Disney Genie, Genie+ officially introduced along with confirmed details of how it will work

RSoxNo1

Well-Known Member
Exactly.

As an example, even though it was pre-Genie+, Disney's failure to restore perks for onsite stays (and its failure to complete construction projects at our intended resort in a timely manner) meant that we canceled a $4,200 room-and-ticket package at the Polynesian ($4,200 paid to Disney, but refunded in full when we canceled) for last month, in favor of a stay at the Dolphin with tickets purchased from an authorized reseller (of which less than $2,000 made its way to Disney from the ticket purchase).

Bottom line: thanks to Disney giving us no incentives to stay onsite last time, we saved over $600 on our trip cost, and Disney lost over $2,200 of our money. If Genie+ becomes a "must have" for short lines, Disney will lose even more: if we opt to pay for the add-on, we'll also drop days from our trips and remain offsite. So I guess if you look at it that way, it's potentially a win for us...
I haven't stayed on property in 10 years. I've had 16 trips since then and stayed at Universal at least twice (I believe there is a 3rd trip in there but I can't find the details).
 

flynnibus

Premium Member
It also allows Disney to drag their feet on committing to the branding

I've already commented on their crappy name choices of late... should be no suprise after their choice of annual marketing slogans over the last 10 years.. but I still wouldn't let a sign shop need (which has alternatives) drive the larger business. The execution had alternatives...
 

EPCOT-O.G.

Well-Known Member
I get that. But here is the irony -- If it "fails" as you suggest-- if almost nobody buys it, then it's a huge win for those willing to buy it. The low demand will keep the prices of G+/LL low, it will insure tons of G+/LL availability, so that those willing to pay even a small upcharge will get any ride they want on demand.
I'm fine with that. I want the bean counters and strategic planners that pushed this to lose their jobs though
 

JAB

Well-Known Member
Exactly.

As an example, even though it was pre-Genie+, Disney's failure to restore perks for onsite stays (and its failure to complete construction projects at our intended resort in a timely manner) meant that we canceled a $4,200 room-and-ticket package at the Polynesian ($4,200 paid to Disney, but refunded in full when we canceled) for last month, in favor of a stay at the Dolphin with tickets purchased from an authorized reseller (of which less than $2,000 made its way to Disney from the ticket purchase).

Bottom line: thanks to Disney giving us no incentives to stay onsite last time, we saved over $600 on our trip cost, and Disney lost over $2,200 of our money. If Genie+ becomes a "must have" for short lines, Disney will lose even more: if we opt to pay for the add-on, we'll also drop days from our trips and remain offsite. So I guess if you look at it that way, it's potentially a win for us...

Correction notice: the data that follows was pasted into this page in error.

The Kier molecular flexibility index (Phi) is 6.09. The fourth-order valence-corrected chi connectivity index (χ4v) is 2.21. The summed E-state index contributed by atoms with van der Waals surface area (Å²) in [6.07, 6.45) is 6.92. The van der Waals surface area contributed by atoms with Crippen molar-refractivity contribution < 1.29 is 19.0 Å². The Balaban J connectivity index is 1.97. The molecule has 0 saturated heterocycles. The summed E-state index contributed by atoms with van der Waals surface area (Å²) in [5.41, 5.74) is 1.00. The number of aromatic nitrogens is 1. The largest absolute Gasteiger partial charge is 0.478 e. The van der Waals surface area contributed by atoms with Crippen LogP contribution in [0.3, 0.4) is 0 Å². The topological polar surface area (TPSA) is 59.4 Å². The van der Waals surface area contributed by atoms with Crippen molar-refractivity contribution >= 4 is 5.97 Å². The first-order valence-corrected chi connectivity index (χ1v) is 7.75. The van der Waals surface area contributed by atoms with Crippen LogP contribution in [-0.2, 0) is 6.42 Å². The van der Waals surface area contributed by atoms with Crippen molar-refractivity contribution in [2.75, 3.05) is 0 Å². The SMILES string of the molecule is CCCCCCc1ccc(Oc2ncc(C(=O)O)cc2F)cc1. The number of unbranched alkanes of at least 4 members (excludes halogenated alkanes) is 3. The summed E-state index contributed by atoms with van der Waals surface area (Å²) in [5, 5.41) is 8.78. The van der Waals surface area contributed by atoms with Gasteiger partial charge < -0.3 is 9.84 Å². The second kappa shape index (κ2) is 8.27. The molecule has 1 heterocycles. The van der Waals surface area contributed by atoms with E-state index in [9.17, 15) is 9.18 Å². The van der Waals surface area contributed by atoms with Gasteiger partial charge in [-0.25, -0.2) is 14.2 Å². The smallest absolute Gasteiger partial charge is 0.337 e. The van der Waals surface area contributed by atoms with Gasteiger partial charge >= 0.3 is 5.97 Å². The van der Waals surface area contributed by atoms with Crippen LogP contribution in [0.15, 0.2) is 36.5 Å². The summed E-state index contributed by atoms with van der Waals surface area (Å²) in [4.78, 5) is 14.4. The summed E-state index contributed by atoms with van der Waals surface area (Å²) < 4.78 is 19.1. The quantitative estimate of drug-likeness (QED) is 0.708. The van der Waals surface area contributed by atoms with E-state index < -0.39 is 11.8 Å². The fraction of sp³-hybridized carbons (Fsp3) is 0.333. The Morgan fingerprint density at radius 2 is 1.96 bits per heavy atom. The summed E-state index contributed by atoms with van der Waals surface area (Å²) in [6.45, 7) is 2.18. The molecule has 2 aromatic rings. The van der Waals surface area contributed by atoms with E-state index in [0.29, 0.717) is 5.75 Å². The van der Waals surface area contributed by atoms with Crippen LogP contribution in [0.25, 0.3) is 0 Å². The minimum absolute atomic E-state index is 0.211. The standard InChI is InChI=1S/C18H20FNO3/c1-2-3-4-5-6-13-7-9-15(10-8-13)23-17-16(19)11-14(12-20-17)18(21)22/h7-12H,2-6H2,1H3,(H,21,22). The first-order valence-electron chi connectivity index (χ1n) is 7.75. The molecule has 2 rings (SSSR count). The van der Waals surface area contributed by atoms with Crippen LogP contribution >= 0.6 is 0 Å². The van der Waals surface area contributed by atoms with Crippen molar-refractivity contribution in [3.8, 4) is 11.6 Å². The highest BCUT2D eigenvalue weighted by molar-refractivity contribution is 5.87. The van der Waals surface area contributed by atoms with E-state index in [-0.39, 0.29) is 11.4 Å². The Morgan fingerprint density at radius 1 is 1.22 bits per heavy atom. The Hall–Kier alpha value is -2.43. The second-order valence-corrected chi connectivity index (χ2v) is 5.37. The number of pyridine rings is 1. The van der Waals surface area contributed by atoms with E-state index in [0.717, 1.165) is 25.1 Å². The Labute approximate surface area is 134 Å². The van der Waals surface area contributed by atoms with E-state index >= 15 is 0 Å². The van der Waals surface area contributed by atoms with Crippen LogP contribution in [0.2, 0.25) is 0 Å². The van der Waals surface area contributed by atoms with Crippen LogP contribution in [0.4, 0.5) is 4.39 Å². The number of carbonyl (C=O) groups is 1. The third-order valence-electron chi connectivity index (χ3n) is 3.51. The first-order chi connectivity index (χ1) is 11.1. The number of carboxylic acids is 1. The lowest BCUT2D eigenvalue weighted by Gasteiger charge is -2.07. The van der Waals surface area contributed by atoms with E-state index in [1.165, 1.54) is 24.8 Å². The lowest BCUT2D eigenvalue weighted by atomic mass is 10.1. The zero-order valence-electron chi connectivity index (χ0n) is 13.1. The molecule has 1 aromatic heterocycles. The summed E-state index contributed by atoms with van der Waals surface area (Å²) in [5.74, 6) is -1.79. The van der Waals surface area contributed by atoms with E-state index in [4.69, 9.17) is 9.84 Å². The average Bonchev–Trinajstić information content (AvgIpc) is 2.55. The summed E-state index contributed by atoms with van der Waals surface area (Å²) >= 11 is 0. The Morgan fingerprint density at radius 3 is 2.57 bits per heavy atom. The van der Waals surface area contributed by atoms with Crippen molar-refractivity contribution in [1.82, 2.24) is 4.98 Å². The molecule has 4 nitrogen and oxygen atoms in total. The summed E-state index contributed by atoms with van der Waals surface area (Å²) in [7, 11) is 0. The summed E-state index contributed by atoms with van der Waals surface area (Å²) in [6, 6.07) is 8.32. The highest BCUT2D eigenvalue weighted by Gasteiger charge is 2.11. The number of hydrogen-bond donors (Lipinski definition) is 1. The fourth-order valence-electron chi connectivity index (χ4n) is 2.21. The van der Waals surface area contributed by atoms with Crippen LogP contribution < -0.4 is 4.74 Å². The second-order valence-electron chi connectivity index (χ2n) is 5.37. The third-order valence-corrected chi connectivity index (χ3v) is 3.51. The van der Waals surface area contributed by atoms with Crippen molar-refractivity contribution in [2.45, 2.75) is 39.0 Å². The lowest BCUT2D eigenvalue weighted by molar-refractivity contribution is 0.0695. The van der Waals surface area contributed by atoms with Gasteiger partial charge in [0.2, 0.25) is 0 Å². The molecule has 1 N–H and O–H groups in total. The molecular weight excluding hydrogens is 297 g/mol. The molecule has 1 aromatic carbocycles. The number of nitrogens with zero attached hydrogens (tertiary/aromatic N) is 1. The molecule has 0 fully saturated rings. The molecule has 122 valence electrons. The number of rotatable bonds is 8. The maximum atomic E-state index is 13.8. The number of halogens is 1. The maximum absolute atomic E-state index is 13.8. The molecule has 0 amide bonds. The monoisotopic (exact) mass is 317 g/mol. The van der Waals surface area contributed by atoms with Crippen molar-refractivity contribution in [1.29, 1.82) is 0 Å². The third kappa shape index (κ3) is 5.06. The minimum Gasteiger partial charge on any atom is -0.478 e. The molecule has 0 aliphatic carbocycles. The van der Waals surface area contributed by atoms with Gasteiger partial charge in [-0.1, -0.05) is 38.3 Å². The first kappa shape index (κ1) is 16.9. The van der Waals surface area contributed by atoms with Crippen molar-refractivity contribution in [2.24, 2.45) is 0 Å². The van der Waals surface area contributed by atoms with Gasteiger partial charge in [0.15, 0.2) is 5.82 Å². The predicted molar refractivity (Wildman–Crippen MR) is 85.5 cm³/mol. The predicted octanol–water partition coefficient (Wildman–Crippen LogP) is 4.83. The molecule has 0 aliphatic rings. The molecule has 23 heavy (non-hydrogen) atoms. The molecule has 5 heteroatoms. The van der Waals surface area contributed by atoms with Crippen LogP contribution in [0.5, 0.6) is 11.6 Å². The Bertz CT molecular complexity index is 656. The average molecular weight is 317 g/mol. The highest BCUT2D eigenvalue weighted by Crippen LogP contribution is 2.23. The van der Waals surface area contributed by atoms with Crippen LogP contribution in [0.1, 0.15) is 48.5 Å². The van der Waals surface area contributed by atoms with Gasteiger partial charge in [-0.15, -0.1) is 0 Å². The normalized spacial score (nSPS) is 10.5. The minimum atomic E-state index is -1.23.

The Dolphin isn't exactly "offsite," though. Swan/Dolphin are physically located on Disney property, within walking distance of DHS and Epcot, they get pretty much all of the benefits of an on-property Deluxe resort (and they had Disney-run transportation pre-pandemic), and Disney does get a cut of their revenue.

That being said, Disney is still getting significantly less of your money, and I think you make a good point about people paying for Genie+ by cutting costs elsewhere.

Disney execs seem to be making the assumption that people are going to spend more for Genie+ on top of whatever they were already planning to spend. However, at least for us, that's not the case. Our trips have a set budget, so if we do choose to purchase Genie+ for our upcoming trip, we'll just reallocate the cost from somewhere else in the budget. Disney won't get more money from us by charging us for Genie+ because we'll just spend less on other things.
 

MrPromey

Well-Known Member
Because we already know no one needs more than three days in uni per trip. They could give away days 4-10 because people wouldn’t use ‘em.

I think Disney sees that too.

If people were able to get more done in a day, they might be inclined to spend a little less time on the Mouse's doorstep.
Let's look at something important inherent in your statement:

"If successful"... "if they sell briskly"

The argument about G+/LL from many people keeps making two contradictory assumptions:
1 -- It's way too expensive, $100 for a family of 4 for a 4-minute experience!
2 -- Everyone will buy it!

Even if the day of free paper FP, not everyone went through the hassle of grabbing a FP and returning later.. plenty of people just got on the 30-60 minute standby line, despite the availability of free fastpasses.

It is indeed pretty expensive for a short duration ride, especially for larger families. There will indeed be free spenders who have no hesitation to spend $100 to skip a 20 minute line.
But most people will look at the line, look at the value of the ride, look at the value of skipping the line...

What this all means: "If they sell briskly" -- It means that lots of people find it fairly priced. Frankly, if it wasn't worth the price, few people would buy it.
And if it is indeed vastly overpriced, then there will be very few takers.
In my example, I use a family of four because there is one person who has to consider paying that cost for their whole group which is where my $100 example comes from. At that $100 dollars, if it's your credit card, you're going to feel it.

If you're single and there with a friend and only paying for yourself, it's only a $25 charge, which is still ridiculous but won't feel as bad so I do think there is a segment that will use this.